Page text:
For why is because professional boxing is a business, and the best does not always win, or the best does not always make it, if the best or even greatest doesn’t have a powerful manager to pull the strings.
There was a fighter called Charley Burley. He fought most of the very best men in non-title fights at higher weights because he couldn’t secure the names at his particular weight, and worked day jobs right through his career of about 100 fights.
I don’t know another fighter who would be able to fight the very best from higher weights for 15 rounds and win but not always get the decision, sometimes fortnightly or even weekly, and carry on and do the same for around 10 or 15 years.
That’s not fighting for money, that’s fighting for respect. And I’ve never heard of another fighter as great as this, as great as Charley Burley.
Overcoming a little-known yet largely skilled opponent:
Dan Schommer was the grandmaster of positioning. He was always just marginally out of punching distance and wouldn’t lead, and countered me each and every time I threw, which was few and far between because it was a southpaw-orthodox chess match.
He didn’t have massive ambition or hunger to be a great boxer, because he was a successful and wealthy stock broker and businessman. But his skills were exemplary and he didn’t have a manager capable of getting him the breaks before getting his chance at me out of the blue.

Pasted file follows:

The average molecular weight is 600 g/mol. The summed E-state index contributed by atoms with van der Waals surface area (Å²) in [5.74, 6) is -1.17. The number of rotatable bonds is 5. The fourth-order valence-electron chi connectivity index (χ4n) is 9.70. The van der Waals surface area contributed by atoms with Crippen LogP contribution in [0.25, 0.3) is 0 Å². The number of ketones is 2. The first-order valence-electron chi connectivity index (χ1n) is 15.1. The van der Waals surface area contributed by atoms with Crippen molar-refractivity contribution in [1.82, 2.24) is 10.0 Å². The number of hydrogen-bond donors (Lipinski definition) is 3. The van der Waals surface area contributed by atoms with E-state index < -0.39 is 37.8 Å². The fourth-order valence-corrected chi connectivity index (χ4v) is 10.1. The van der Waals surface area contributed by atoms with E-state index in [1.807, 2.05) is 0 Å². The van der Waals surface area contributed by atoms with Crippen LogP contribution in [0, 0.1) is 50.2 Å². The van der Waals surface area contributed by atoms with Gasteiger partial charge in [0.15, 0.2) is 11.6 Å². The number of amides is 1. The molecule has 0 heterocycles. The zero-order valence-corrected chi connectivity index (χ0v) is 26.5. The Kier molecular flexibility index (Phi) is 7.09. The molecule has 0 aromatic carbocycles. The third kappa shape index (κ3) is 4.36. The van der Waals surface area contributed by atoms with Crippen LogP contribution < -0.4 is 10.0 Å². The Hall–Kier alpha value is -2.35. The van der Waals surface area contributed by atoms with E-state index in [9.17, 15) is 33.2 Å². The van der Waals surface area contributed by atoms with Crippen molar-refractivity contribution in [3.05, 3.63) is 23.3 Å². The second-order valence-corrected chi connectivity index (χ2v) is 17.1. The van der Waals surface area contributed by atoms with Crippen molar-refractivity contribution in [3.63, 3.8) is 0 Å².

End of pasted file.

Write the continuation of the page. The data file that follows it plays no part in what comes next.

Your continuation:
I thought he deserved the decision, because I always score on effective boxing ability over aggression, of which aggression was what I adopted.
Analysis of Calzaghe fight:
Joe Calzaghe was exceptional. How do you beat him when he throws four or five times as many punches as you and out lands you by three or four to one?
It’s difficult to jab or move against a southpaw, because if you go clockwise you’re moving right into his right hook and if you go anti-clockwise you can’t get your lead foot outside of his to land the straight right.
If you clinched Calzaghe, he always punched in the clinches back then and hit extremely hard before his hand troubles after he fought me. So he had a wider power stance when he fought me which made it twice as difficult.